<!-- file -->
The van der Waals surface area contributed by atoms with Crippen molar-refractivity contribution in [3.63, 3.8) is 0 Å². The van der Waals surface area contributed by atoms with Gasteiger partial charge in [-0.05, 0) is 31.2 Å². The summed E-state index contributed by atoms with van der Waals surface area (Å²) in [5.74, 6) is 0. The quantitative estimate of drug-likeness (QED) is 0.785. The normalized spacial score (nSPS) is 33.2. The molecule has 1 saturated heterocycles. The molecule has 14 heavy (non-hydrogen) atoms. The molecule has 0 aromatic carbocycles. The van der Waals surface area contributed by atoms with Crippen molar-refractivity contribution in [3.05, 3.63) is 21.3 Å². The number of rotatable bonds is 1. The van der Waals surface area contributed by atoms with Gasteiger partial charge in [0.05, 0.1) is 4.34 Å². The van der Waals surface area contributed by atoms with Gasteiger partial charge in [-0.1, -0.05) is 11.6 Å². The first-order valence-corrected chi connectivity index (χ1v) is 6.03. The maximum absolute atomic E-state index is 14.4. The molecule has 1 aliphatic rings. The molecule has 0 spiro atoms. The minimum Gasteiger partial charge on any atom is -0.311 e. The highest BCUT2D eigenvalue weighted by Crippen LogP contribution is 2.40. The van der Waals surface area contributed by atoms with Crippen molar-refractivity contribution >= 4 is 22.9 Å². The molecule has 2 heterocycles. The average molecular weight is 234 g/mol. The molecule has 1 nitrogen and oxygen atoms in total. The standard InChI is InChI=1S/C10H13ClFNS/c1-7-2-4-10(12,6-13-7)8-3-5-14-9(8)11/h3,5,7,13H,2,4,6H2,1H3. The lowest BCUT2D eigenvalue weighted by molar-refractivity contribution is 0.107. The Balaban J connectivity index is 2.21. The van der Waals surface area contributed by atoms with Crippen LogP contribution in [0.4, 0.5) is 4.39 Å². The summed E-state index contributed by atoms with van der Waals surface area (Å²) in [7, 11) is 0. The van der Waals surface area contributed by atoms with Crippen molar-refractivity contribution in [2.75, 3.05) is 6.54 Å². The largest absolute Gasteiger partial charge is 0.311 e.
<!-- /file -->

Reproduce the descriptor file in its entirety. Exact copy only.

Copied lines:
The van der Waals surface area contributed by atoms with Crippen molar-refractivity contribution in [3.63, 3.8) is 0 Å². The van der Waals surface area contributed by atoms with Gasteiger partial charge in [-0.05, 0) is 31.2 Å². The summed E-state index contributed by atoms with van der Waals surface area (Å²) in [5.74, 6) is 0. The quantitative estimate of drug-likeness (QED) is 0.785. The normalized spacial score (nSPS) is 33.2. The molecule has 1 saturated heterocycles. The molecule has 14 heavy (non-hydrogen) atoms. The molecule has 0 aromatic carbocycles. The van der Waals surface area contributed by atoms with Crippen molar-refractivity contribution in [3.05, 3.63) is 21.3 Å². The number of rotatable bonds is 1. The van der Waals surface area contributed by atoms with Gasteiger partial charge in [0.05, 0.1) is 4.34 Å². The van der Waals surface area contributed by atoms with Gasteiger partial charge in [-0.1, -0.05) is 11.6 Å². The first-order valence-corrected chi connectivity index (χ1v) is 6.03. The maximum absolute atomic E-state index is 14.4. The molecule has 1 aliphatic rings. The molecule has 0 spiro atoms. The minimum Gasteiger partial charge on any atom is -0.311 e. The highest BCUT2D eigenvalue weighted by Crippen LogP contribution is 2.40. The van der Waals surface area contributed by atoms with Crippen molar-refractivity contribution >= 4 is 22.9 Å². The molecule has 2 heterocycles. The average molecular weight is 234 g/mol. The molecule has 1 nitrogen and oxygen atoms in total. The standard InChI is InChI=1S/C10H13ClFNS/c1-7-2-4-10(12,6-13-7)8-3-5-14-9(8)11/h3,5,7,13H,2,4,6H2,1H3. The lowest BCUT2D eigenvalue weighted by molar-refractivity contribution is 0.107. The Balaban J connectivity index is 2.21. The van der Waals surface area contributed by atoms with Crippen LogP contribution in [0.4, 0.5) is 4.39 Å². The summed E-state index contributed by atoms with van der Waals surface area (Å²) in [7, 11) is 0. The van der Waals surface area contributed by atoms with Crippen molar-refractivity contribution in [2.75, 3.05) is 6.54 Å². The largest absolute Gasteiger partial charge is 0.311 e.